Football

Two Steps Forward, One Step Back — By the Numbers: Nebraska at Ohio State

[Editor’s note: NEWBrutus is a long-time poster on our forum who has contributed statistical breakdowns for us in the past. Up today is a look back at what went right, wrong, and indifferent against Nebraska.]


Ohio State came into the Nebraska game looking to improve certain areas on both sides of the ball, and while they did show some improvement in some areas, they actually struggled and regressed in others.

Looking at the Drives

 DrivesAvg StartTDs FGA FGMOff. Pts Pts/Dr Dr Eff.Sc. Chance SC Eff. Pts/SC
Ohio St.1468.2500342.43.3476.5003.50
Nebraska1475.1411312.21.3166.7385.17

The Buckeyes held an advantage in starting field position, points per drive, and drive efficiency. Each team had six scoring chances. A scoring chance is defined as a possession with a first down inside your opponent’s 40-yard line.

In what has been a recurring nightmare for the Buckeyes, there was an inability to convert their scoring chances into points. Of the six, two ended with a turnover, and one ended with a turnover on downs. This was a significant component to the outcome of this game. Converting those opportunities into points potentially makes this a blowout. However these failures allowed an overmatched team to stay much closer than they should have.

It should be noted, Nebraska had one scoring chance end in a turnover as well, which in the end turned out to be a significant factor.

(Note: The safety, along with other special teams or defensive scores are not included in drive stats.)

Failing to convert scoring chances into points is disappointing, but allowing the Cornhuskers six scoring chances is equally concerning.

Looking at the Offensive Stats

 Plays Yards YPP Succ RateXPLXPL Yds XPL Yds Pct
Ohio St.724816.68.5289259.538
   PASS332427.33.5155137.566
   RUN392396.13.5384122.510
Nebraska824505.49.5496163.362
   PASS342597.62.5295139.537
   RUN481913.98.563124.126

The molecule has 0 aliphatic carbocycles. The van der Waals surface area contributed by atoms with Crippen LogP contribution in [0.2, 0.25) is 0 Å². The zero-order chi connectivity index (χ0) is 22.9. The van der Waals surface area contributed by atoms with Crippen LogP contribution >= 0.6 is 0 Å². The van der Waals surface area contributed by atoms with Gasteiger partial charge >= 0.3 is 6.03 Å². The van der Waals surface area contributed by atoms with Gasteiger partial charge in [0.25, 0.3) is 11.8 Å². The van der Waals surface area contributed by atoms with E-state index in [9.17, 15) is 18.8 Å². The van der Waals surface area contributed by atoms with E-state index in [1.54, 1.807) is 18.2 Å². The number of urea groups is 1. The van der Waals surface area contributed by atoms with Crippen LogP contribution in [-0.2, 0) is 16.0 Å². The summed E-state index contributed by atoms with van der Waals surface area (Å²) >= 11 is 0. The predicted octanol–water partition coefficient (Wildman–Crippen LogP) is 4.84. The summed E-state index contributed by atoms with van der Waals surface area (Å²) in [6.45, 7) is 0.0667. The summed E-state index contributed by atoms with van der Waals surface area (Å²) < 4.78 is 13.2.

Sacks are included in the passing stats. A successful play is a gain of 50% of the needed yards on first down, 70% of the needed yards on second down, and all of the needed yards on 3rd and 4th downs.

The Good…

  • The Buckeyes were able to run the ball much more effectively on Saturday. They averaged over 6 yards per carry and had a success rate of nearly 54%. This compares to 3.5 yards per carry and a success rate of 36% in their three previous contests.
  • The Buckeye defense limited the Cornhuskers to only six explosive plays (plays which gain 15 yards or more), the best measure for this metric since we faced Tulane in the fourth game of the season.
  • The punt team scored two points on a blocked punt.

The Not So Good…

  • The passing game was erratic at best. It was Haskins lowest completion percentage of the year (aided by two drops as well).
  • Third Down conversions were 33% for the game. But we only had nine third down plays.

The Bad…

  • Three turnovers.
  • Despite limiting the explosive plays, Nebraska held an edge in overall success rate. And the yards per play of 5.49 is still more than a good defense should permit.

Looking at the Running Backs

Ohio State entered the season with two potential All Big Ten type tailbacks. However, they are not living up to most fan expectations so far in 2018. Let’s take a deeper look into the season for of J.K. Dobbins and Mike Weber.

J.K. Dobbins
Att.Pct of Att.YardsPct of Yards